BBC NEWS Americas Africa Europe Middle East South Asia Asia Pacific Arabic Spanish Russian Chinese Welsh

 You are in:  World: From Our Own Correspondent
Front Page 
Middle East 
South Asia 
From Our Own Correspondent 
Letter From America 
UK Politics 
Talking Point 
In Depth 

Commonwealth Games 2002

BBC Sport

BBC Weather

Saturday, 30 March, 2002, 12:46 GMT
Andersen's angry accountants
Andersen employees protesting
Andersen workers claim they are being victimised
test hello test
By Mark Gregory
BBC International Business Correspondent

Imagine the scene: 2,000 angry accountants gathered on the steps to the US Senate, all wearing orange sweat shirts with the word Andersen emblazoned on the chest.

Orange is the Arthur Andersen corporate colour.
Andersen employees protesting
Their anger is directed towards the US Justice Department
There was clapping and cheering and a lot of speeches.

It was a faintly disturbing sight that offended one's sense of the natural order of things; I didn't know accountants were capable of being so animated.

One man took the microphone and started a chant: "I'll say Arthur," he told the crowd, "You say Andersen". And off they went: "Arthur ... Andersen, Arthur ... Andersen, Arthur ...Andersen," they shouted.

Animated accountants

Many people held up placards with slogans such as "We are victims too" and "85,000 families destroyed by the US Justice Department."

The figure refers to the number of Andersen employees worldwide. The US Justice Department is seen as the villain because it launched criminal action that could destroy the firm.

Surely it must be possible to punish a few wrongdoers without destroying the entire organisation, I was told

There was much talk of the Andersen family. The image portrayed was that of a close community bound by deep ties of loyalty, dedication and a hallowed commitment to serving clients.

One lady almost broke down in tears as she spoke of how Andersen had supported her after her brother had been killed in the horror of 11 September.

I chatted with an American reporter covering the event, he said: "Jesus Christ, it's like dealing with the moonies - they're a cult".

I knew what he meant, but the comment was unfair. There was no doubting the sincerity of the shock and fury over the cataclysm that threatens to wipe out the most famous name in accounting.

Innocent victims?

I was asked over and over again: Why should so many thousands of people suffer for the mistakes of just a few people in Andersen's Houston office?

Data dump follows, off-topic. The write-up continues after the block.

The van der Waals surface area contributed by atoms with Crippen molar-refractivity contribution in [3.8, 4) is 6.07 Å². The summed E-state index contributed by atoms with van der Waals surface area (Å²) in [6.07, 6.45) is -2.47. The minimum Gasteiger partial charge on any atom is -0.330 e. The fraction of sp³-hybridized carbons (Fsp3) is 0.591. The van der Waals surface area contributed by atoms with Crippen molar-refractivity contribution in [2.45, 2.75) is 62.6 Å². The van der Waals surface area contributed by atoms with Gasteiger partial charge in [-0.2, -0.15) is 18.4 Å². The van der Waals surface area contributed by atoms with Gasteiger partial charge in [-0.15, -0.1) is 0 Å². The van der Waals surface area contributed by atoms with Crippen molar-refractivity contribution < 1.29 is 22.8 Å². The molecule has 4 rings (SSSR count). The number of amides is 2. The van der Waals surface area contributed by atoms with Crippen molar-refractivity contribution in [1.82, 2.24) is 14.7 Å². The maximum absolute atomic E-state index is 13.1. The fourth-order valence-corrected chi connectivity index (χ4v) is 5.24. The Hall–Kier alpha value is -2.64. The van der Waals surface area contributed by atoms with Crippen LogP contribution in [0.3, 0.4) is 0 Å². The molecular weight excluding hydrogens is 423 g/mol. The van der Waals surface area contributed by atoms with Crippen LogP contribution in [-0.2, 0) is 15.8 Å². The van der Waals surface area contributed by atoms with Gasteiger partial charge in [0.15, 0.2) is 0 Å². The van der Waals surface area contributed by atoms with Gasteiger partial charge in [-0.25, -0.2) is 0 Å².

It was pointed out that less than 1% of Andersen staff had any dealings with Enron.

Surely it must be possible to punish a few wrongdoers without destroying the entire organisation, I was told.

Yet it struck me that this was a group of people in a state of denial. Andersen is, after all, accused of destroying tons of vital documents relating to Enron's bankruptcy.

It is no defence for an airline to claim that 99% of its flights don't crash.

The likelihood of it [Andersen] going bust must have seemed about on a par with the risk of being hit by a meteorite while out shopping.

By the same token, accountants can't really get away with claiming their actions contributed to the collapse of just one, tiny weeny $100bn company - an event that just happened to be the biggest insolvency in history.

But there was more than just anger at the Andersen demonstration.

There was also a deep sense of bewilderment. And you can see why. Accountants are cautious, careful people in the main.

That is why they opt to become accountants, not trapeze artists or stunt pilots.

The company Andersen people chose to work for is one of the most prestigious in the business, it has been around for almost a century.

The likelihood of it going bust must have seemed about on a par with the risk of being hit by a meteorite while out shopping. But that one in a billion chance may well happen.

I was reminded of my very first reporting assignment for local radio. I went to interview a man whose garden had been damaged by a large lump of blue ice falling out of the sky.

It probably came from an aircraft toilet. There were no significant consequences, but that man's view of what makes the world go around had been shaken for ever.

Hidden malaise?

Andersen staff must feel much the same way.

But many of the difficulties must have come from within.

In addition to Enron, Andersen was also the auditor for a number of other companies involved in rows about books that were allegedly cooked.

So were the problems caused by a few individuals who ran off the rails, or were they the result of some previously hidden malaise in Arthur Andersen's corporate culture? No doubt we will soon find out.

See also:

28 Mar 02 | Business
Andersen 'close to naming new chief'
27 Mar 02 | Business
Andersen chief steps down
20 Mar 02 | Business
Andersen pleads not guilty
Internet links:

The BBC is not responsible for the content of external internet sites

Links to more From Our Own Correspondent stories are at the foot of the page.

E-mail this story to a friend

Links to more From Our Own Correspondent stories